I forget when and where I first read of the employment of carbon dioxide gas inflation in whooping cough, but I have been employing this method of treatment since May, 1894, and have had an opportunity to order it in quite a number of cases among my patients of St. Luke’s Society of Grace Parish. In all but a few cases, the reports I have received have been that the application of the gas has had an unmistakably good effect. Relief was observed in the first few days, and the patients were often cured entirely within, from eight days to two weeks. As a rule, the children coughed less frequently after the first application, and after four or five days’ treatment, they ceased coughing during the night, while in the day they would cough only after they had been running or had taken similar exercise. I attended a family in which the mother had two children suffering from pertussis while they sojourned at a fashionable seashore hotel. In the family, also, the mother’s sister, who remained in New York and had only occasionally visited her sister and the children at the seashore, became affected and was subjected to the carbon dioxide treatment as soon as I had made the diagnosis. In all these cases the result was most gratifying. I do not lay down rules, as Bergeon does, as to the frequency and the time of application. I only direct that the inflation be made at least two or three times a day. I have found that the result is better and more prompt the more frequent the inflations. In two out of about forty cases of children treated for St. Luke’s Association, the mothers had reported that there was no improvement. It is noteworthy that in both these cases the treatment with carbon dioxide was successful in children of the same families.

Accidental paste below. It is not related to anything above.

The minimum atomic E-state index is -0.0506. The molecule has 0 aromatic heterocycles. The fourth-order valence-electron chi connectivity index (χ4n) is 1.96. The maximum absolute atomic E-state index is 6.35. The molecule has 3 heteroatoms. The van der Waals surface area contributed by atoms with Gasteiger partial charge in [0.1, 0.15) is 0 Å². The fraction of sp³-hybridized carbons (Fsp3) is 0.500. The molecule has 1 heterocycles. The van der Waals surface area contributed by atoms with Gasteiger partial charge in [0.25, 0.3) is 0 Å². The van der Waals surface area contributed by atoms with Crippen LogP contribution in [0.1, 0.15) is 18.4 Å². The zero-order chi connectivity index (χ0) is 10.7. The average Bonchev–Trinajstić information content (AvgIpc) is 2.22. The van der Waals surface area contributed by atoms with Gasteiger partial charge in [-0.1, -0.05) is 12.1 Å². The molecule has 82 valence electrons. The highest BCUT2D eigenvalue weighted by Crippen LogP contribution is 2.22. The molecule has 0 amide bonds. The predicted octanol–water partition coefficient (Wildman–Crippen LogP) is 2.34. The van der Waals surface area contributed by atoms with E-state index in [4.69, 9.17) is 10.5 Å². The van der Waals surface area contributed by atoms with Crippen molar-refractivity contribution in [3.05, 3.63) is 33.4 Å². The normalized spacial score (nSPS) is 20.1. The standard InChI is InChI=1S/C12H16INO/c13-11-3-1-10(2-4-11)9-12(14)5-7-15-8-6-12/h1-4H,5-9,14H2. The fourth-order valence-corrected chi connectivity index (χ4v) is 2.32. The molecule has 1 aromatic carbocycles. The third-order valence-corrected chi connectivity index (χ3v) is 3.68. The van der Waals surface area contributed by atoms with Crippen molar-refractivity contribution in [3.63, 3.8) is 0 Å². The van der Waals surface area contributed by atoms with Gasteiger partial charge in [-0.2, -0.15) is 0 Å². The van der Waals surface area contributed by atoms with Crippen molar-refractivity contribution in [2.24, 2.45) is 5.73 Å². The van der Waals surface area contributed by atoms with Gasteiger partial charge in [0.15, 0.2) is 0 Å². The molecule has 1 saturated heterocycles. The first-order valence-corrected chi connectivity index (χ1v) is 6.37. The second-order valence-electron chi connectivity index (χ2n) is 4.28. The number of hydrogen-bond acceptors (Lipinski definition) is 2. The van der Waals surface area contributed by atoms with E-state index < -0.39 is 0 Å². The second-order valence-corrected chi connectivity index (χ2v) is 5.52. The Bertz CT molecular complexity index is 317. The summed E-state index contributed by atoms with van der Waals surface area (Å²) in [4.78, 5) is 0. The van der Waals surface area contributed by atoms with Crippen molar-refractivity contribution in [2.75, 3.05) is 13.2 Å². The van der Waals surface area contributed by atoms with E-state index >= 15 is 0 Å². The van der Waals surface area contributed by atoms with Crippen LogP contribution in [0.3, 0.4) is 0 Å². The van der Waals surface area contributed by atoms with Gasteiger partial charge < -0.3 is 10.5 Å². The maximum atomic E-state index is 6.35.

The following well-observed cases of pertussis treated by carbon dioxide inflation furnish conclusive evidence of the efficacy of this method of treatment in some instances:
Mr. D, a lawyer, had a wife and four children. He occupied four rooms on a second floor. His children were: Emily, aged seven years; Helen, aged five years and nine months; Agnes, aged four years; and Philip, aged two years. The three little girls slept in one room, which was well ventilated; the window was kept open all day long, even during cold weather. The three little girls were taken sick with whooping cough, while the youngest, the little boy, remained free from this disease.